Walking Tour

If you’re traveling solo in Barcelona, a walking tour should be at the top of your list. It’s a fantastic, budget-friendly way to explore the city’s stunning landmarks and meet fellow travelers.

Most walking tours kick off in the Gothic Quarter, taking you through the heart of the city and incredible architecture. Although these tours won’t get you inside the attractions, they offer a great overview of the city’s history and its iconic sights.

Plus, walking around gives you a chance to get a feel for different neighborhoods and discover hidden gems you might miss otherwise. As a solo traveler, joining a walking tour can be a great way to connect with others and make new friends.

gaudi's park guell in barcelona

Park Güell

A unique experience perfect for fans of architecture, a trip to Barcelona must include a stop at the infamous Park Güell. Originally designed to be part of a larger community that never came to fruition, this park is, of course, another creation of Barcelona’s most well-known Modernist architect, Anton Gaudi.

Though smaller than I expected, and generally a quick visit, Park Guell is certainly a spot I’d return to. Skip the tour and purchase your timed entry tickets here.

Afterwards, get ready for more Gaudi! You’ll want to visit Casa Batlló, La Pedrera, and Sagrada Familia!

barceloneta beach in the morning

Barceloneta Beach

Barceloneta used to be a fisherman’s village, but today it is a gorgeous seaside neighborhood filled with beautiful spots where you can enjoy authentic paella, vermouth and Catalan cuisine.

Comprised of four different beaches, it’s impossible to miss the sailboat-shaped W hotel that presides over the skyline. Come to Barceloneta for a beach day, admire yachts at Port Vell or stroll the promenade before you grab a cable car to Montjuic.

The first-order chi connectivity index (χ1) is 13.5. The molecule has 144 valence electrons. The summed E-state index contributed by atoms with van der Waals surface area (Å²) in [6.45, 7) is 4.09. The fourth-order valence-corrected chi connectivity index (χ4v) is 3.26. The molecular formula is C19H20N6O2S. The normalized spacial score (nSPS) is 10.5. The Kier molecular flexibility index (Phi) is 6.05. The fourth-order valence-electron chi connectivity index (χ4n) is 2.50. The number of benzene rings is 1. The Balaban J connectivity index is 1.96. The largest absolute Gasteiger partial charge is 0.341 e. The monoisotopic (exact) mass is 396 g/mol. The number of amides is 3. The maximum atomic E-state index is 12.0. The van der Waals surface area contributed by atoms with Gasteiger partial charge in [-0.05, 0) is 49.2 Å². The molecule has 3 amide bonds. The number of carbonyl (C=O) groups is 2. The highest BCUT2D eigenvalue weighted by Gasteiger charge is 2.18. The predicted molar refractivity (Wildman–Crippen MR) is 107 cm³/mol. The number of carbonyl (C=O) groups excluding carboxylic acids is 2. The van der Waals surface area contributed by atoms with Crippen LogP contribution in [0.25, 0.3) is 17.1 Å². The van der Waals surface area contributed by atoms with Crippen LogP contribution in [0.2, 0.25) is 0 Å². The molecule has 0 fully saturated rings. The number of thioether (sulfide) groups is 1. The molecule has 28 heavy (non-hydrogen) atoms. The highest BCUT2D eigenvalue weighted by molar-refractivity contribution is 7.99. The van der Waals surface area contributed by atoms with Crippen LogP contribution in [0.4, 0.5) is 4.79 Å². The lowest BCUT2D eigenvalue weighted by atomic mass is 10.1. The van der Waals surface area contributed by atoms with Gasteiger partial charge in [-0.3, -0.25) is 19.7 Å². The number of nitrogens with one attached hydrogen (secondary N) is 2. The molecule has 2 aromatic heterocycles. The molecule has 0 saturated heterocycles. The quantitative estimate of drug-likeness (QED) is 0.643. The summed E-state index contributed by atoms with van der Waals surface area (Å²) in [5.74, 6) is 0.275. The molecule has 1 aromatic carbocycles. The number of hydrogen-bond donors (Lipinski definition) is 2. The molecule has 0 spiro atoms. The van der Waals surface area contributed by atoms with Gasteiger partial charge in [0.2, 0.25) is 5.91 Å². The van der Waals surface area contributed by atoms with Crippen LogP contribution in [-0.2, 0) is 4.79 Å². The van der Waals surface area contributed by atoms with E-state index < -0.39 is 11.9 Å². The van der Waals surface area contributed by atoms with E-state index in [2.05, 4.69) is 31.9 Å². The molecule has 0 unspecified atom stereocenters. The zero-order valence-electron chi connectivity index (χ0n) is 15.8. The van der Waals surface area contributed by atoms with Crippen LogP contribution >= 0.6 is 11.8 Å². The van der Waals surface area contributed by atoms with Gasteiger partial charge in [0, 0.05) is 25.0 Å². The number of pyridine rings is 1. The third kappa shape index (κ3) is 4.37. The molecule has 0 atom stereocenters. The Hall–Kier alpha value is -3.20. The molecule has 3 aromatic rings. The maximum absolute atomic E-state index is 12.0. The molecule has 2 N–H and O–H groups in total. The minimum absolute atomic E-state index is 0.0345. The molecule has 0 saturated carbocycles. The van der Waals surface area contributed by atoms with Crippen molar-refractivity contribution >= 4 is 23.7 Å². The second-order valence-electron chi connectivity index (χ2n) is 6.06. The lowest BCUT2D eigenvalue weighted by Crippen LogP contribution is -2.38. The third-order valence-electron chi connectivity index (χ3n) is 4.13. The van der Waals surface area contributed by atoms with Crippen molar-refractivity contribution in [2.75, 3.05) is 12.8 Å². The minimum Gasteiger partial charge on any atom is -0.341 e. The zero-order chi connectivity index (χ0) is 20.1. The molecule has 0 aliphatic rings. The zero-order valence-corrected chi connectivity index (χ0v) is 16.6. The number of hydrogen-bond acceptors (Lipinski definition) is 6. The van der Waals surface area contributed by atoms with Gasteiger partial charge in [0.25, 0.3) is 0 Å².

la quimet tapas

Carrer Blai Tapas Crawl

After some great recs from my tour guide, I decided to do a Carrer Blai Tapas Crawl on my last night in Barcelona, and omg was it a good idea. I even gave this special street the attention it deserves in its very own guide.

Picasso Museum

Art fans will want to spend an afternoon admiring the large Picasso collection here. With over 4,000 works and photographs from the artist’s early life, the Picasso Museum offers an in-depth look at the artist and his work. Explore the intense relationship Picasso had with Barcelona and see how this thriving Catalonian metropolis became his muse. Book a tour here or combine your museum visit with tapas and a walking tour.

ponte del bisbe

Best Areas For Solo Travelers

When you’re deciding where to stay, you’ll want to consider how safe each area is and what its main attractions are. Let’s take a look at the most popular areas in Barcelona and see how they compare.

Gothic Quarter

Let’s start with the Gothic Quarter or Barri Gòtic. This is the beautiful historic center of Barcelona, featuring old buildings of the neo-Gothic style. The Gothic Quarter is within walking distance from most tourist attractions and has some pretty lively nightlife. (This is Barcelona, after all!)